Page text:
LEHMAN CENTER FOR THE PERFORMING ARTS presents
The King of the Blues B.B. KING
“B.B. is not just great, he’s GREAT! - Bono
“I can tell B.B. from just one note.” - Eric Clapton
“Original and passionate style, juicing the country blues with electric fire and jazz polish.”
- Rolling Stone Magazine
Lehman Center for the Performing Arts is honored to present the legendary King of the Blues, B.B. KING on Saturday, April 19th, 2014 at 8pm. With a unique, instantly recognized voice and guitar sound, B.B. King has been the most renowned blues musician in the world for more than 50 years.
Lehman Center for the Performing Arts is on the campus of Lehman College/CUNY at 250 Bedford Park Boulevard West, Bronx, NY 10468. Tickets for B.B. KING on Saturday, April 19th, 2014 at 8pm are $100, $75, $65, and $55 and can be purchased by calling the Lehman Center box office at 718-960-8833 (Monday through Friday, 10am–5pm, and beginning at 12 noon on the day of the concert), or through online access at www.LehmanCenter.org. Lehman Center is accessible by #4 or D train to Bedford Park Blvd. and is off the Saw Mill River Parkway and the Major Deegan Expressway. Low-cost on-site parking available for $5.
B.B. King has become such a beloved and influential figure in American music, it’s easy to forget how revolutionary his guitar work was. As Buddy Guy explained it, “Before B.B., everyone played the guitar like it was an acoustic.” Borrowing from Lonnie Johnson, Blind Lemon Jefferson, T-Bone Walker and others, he developed one of the most readily identified guitar styles, with precise vocal-like string “bends” and a left-hand vibrato that have become indispensable components of every rock guitarists’ vocabulary. “Hearing T-Bone Walker play “Stormy Monday” was the prettiest sound I had heard in my life,“ King is quoted as saying. “And that’s what really started me to play the blues.” Ranked as number 3 in the Rolling Stones Magazine’s list of the 100 Greatest Guitarists of All Time, he is credited with influencing many of the world’s greatest blues and rock guitarists, including Jimi Hendrix, Eric Clapton, Mike Bloomfield, Keith Richards, Jeff Beck, Albert Collins, and Freddie King on a long list of many more.
Born Riley B. King on September 16, 1925, on a cotton plantation in Itta Bene, Mississippi, he sang in the local gospel choir and played on street corners for dimes. Moving to Memphis, Tennessee in 1947, he stayed with his cousin, Bukka White, one of the most renowned rural blues performers of his time, who schooled King further in the art of the blues. His first big break came in 1948 when he performed on Sonny Boy Williamson’s radio program on KWEM out of West Memphis, which led to steady engagements and later his own spot on black-staffed and managed radio station WDIA. As his popularity grew, his catchy radio name, Beale Street Blues Boy King, got shorter, then Blues Boy King became B.B. King. Soon after his #1 hit “Three O’Clock Blues,” (1951) King began touring vigorously, which he continues to this day, an unstoppable musical force even at the age of 88.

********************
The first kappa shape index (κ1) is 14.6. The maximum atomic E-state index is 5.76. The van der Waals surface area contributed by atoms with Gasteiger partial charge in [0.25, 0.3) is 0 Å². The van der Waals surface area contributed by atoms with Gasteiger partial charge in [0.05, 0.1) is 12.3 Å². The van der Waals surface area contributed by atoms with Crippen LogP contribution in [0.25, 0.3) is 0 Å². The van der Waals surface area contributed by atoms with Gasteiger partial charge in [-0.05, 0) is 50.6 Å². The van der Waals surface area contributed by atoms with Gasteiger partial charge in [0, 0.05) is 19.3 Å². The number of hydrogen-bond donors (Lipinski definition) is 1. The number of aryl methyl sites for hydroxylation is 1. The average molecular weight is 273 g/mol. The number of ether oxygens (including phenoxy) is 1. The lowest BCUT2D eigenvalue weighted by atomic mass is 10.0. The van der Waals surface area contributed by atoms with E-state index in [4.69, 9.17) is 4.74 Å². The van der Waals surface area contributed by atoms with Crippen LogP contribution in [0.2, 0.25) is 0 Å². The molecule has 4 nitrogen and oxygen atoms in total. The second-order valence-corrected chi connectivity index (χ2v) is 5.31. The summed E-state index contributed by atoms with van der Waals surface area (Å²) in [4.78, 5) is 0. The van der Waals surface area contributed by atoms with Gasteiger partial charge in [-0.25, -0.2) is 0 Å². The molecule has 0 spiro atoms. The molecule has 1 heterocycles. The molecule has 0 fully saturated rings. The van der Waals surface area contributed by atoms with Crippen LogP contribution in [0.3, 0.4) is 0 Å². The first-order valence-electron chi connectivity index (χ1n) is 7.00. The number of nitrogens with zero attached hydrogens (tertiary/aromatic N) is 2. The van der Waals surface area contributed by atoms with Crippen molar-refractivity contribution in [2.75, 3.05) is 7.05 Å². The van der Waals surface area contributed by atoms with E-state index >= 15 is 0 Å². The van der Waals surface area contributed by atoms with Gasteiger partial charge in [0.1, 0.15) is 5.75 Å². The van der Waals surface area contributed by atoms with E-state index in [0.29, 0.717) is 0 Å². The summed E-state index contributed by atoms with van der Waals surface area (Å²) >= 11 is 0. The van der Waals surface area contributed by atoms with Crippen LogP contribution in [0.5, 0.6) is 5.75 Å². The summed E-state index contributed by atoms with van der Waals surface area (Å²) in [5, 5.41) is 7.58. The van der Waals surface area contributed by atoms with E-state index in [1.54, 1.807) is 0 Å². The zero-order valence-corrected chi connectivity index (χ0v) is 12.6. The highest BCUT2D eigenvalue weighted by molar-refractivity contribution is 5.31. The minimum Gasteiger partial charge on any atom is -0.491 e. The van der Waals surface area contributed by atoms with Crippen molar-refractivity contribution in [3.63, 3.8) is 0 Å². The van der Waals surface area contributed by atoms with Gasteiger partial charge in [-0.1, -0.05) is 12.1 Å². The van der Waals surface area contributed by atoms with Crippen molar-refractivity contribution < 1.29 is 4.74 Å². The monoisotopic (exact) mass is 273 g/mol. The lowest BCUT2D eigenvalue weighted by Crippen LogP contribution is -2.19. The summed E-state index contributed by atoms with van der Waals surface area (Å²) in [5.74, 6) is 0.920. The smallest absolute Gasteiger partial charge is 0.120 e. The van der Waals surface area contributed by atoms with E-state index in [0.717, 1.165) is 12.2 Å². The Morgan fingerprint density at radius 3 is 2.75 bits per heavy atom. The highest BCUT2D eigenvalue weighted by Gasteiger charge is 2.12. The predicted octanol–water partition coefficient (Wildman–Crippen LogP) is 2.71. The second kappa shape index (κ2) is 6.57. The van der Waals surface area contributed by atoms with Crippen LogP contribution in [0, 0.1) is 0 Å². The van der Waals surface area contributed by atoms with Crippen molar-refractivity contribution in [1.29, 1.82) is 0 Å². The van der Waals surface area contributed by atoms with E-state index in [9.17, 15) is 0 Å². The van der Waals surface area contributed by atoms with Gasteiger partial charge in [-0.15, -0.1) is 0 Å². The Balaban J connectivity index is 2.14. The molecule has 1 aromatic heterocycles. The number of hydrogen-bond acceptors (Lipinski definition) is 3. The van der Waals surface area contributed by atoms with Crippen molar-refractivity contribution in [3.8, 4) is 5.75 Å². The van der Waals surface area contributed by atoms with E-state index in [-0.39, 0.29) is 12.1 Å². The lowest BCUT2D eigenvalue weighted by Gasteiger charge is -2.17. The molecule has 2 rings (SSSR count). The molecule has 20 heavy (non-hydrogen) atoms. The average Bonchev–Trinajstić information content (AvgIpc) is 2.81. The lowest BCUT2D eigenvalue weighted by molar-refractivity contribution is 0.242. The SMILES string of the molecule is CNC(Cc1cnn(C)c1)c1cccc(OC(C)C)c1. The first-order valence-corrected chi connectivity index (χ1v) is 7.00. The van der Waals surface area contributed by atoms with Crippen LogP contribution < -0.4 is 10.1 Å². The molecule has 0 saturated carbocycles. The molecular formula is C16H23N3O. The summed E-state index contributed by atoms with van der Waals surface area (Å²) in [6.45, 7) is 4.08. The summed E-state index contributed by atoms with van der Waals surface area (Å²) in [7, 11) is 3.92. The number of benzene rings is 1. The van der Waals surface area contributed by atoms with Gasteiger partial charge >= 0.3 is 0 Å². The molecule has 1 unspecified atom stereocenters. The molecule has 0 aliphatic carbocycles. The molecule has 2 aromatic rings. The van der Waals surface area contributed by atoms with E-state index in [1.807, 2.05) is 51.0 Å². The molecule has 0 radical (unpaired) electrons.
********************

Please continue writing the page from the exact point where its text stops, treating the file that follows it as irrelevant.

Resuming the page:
Lucille. In the mid-1950s while King was performing at a dance in Twist, Arkansas, two men got into a fight and knocked over a kerosene stove, setting fire to the hall. Racing outside to escape the inferno, he realized that his $30 acoustic guitar was still inside, which he rushed back in to retrieve, narrowly escaping death. When he found out the fight had been over a woman named Lucille, he gave that name to his guitar -- and each of his trademark Gibson guitars since have been called Lucille.
Many of B.B. King’s albums are considered blues classics, such as 1965’s definitive live blues album Live at the Regal, and his 1976 collaboration with Bobby “Blue” Bland, Together for the First Time. Over the years, he had a second #1 R&B hit -- “You Don’t Know Me” (1952) -- and four #2 R&B hits – “Please Love Me” (1953), “You Upset Me Baby” (1954), “Sweet Sixteen, Part I” (1960), and “Don’t Answer the Door, Part I” (1966). In 1969, the Rolling Stones helped to introduce him to a young, white audience by having King open 18 American concerts for them. His most popular crossover hit, 1970’s “The Thrill is Gone,” went to #15 on the pop charts and won two Grammy® Awards including the Hall of Fame Award. In 2012, a feature documentary titled B.B. King ¯ The Life of Riley narrated by Morgan Freeman was released. With over 50 albums, 17 Grammy® Awards including the Lifetime Achievement Award, numerous Downbeat, Guitar Player, W.C. Handy and NAACP Image Awards, multiple honorariums including the Presidential Medal of Freedom, the Presidential Medal of the Arts, the Kennedy Center Honor and induction into the Rock and Roll Hall of Fame, seven honorary degrees including Berklee College of Music and Yale and Brown Universities, and his many television and film appearances, B.B. King has well earned his reputation as the “King of the Blues.”
Lehman Center is supported, in part, with public funds from the New York City Department of Cultural Affairs in partnership with the New York City Council. The 2013-2014 season is made possible by the New York State Council on the Arts with the support of Governor Andrew Cuomo and the New York State Legislature, JPMorgan Chase, and through corporations, foundations and private donations.